When it comes to actually performing the HLS step, it's important to be able to perform HLS at both the module level (i.e. each green block in isolation) or at the whole design level (the entire contents of the blue rectangle). Being able to synthesize all the modules and their connectivity allows you to generate an RTL implementation of the design that includes everything you need. There is no need to engage in a very error-prone process of manually hooking up blocks once you generate them.
Having the interfaces explicitly modeled in your C++ model is a superior flow. It allows you to synthesize exactly what you simulate (and verify). Of course, that requires that you choose a flavor of C++ that supports this kind of architecture and the industry-standard flavor of C++ that provides everything required is IEEE 1666 SystemC.
Decomposing the design into modules with clearly defined boundaries and interfaces also allows you to more easily manage your engineering resources. Looking at the block diagram above, imagine that you assigned one designer to each module. Each designer can develop their module in isolation and then assemble the high-level code.
Once the system model is fully functional, the designers can begin running synthesis and optimizing their designs. As they generate RTL, the ideal debug environment is to use an automation system that will simply plug an RTL version of a module back into the abstract SystemC design. Using this technique, each designer can run a full system test where the bulk of the modules are abstract SystemC (and thus simulate very quickly) combined with his or her specific RTL module.
Consider the picture above. When simulating this version of the design, all the green blocks will still be in abstract SystemC, but the orange block will be in Verilog RTL. This is the block being debugged "in place.” You can use exactly the same testbench every time. This kind of project management is very productive, but it does require that you:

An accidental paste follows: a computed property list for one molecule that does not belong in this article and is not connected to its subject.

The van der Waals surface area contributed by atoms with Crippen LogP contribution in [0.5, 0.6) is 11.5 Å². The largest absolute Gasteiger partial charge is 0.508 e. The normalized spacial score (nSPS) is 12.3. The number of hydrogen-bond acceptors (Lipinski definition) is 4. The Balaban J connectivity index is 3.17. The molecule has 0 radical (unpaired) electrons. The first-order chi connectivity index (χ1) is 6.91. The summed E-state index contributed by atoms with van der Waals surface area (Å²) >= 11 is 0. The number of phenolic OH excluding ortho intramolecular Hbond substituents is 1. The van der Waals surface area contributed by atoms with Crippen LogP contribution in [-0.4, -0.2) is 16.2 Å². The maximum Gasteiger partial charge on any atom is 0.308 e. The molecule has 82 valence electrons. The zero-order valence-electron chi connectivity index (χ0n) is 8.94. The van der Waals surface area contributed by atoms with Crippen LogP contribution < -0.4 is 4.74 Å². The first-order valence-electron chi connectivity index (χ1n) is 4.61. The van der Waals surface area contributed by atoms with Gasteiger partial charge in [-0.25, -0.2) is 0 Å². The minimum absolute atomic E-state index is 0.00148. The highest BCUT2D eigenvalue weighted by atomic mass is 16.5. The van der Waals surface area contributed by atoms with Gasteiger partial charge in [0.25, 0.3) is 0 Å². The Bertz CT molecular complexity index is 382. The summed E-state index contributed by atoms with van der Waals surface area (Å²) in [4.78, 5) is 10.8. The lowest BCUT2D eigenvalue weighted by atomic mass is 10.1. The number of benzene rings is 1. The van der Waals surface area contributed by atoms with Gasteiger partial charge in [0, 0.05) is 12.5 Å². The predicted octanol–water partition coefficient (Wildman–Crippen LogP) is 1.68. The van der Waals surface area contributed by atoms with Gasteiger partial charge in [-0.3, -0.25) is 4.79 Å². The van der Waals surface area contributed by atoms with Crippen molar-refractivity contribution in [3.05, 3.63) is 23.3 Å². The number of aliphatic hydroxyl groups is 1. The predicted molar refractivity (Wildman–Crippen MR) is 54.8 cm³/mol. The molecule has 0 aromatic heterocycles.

Architectural exploration is one of the most fundamental values of applying HLS to CODEC designs. This allows a designer to very easily generate multiple functionally equivalent RTL implementations from a single C++ source implementation. You can vary many different implementation parameters to build multiple micro-architectures.
It is important to build the system model early and to include a testbench that is sufficiently capable. Keeping the coding style for the design modules as abstract as possible will allow you to use high performance system simulations for as many simulation runs as possible. This allows you to run many simulations up front in order to both prove the correctness of your design as well as to test the performance of the design.
Having a testbench that is complete enough to pick up errors is very important at this point, since it will allow you to perform architectural exploration with confidence once you start running HLS and getting RTL results. Imagine being able to trivially trade off storage choices like single vs. dual-port memories vs. register banks! Using HLS to generate RTL and pushing that RTL through your implementation flow gives you highly accurate information to use in evaluating the area / power / performance trade-offs. The presence of a quality testbench is important during this phase so that you can effectively measure the performance of the resulting design as well as ensure its correctness (i.e., you didn't break it during experimentation).
To maximize your productivity, you will also need to have a fully automated flow to run downstream tools to evaluate the results of your exploration efforts. This includes tools that provide you data regarding area, power, timing and congestion. Having all these flows be completely push button allows you to dramatically improve your visibility into implications of design decisions. It also allows you to see what the most likely future is for your design when it progresses through to production (we call this "seeing around corners").
To summarize the key actions you should take when designing a CODEC with HLS and things you should look for in an HLS flow:
To learn more about a flow that supports these actions, click here.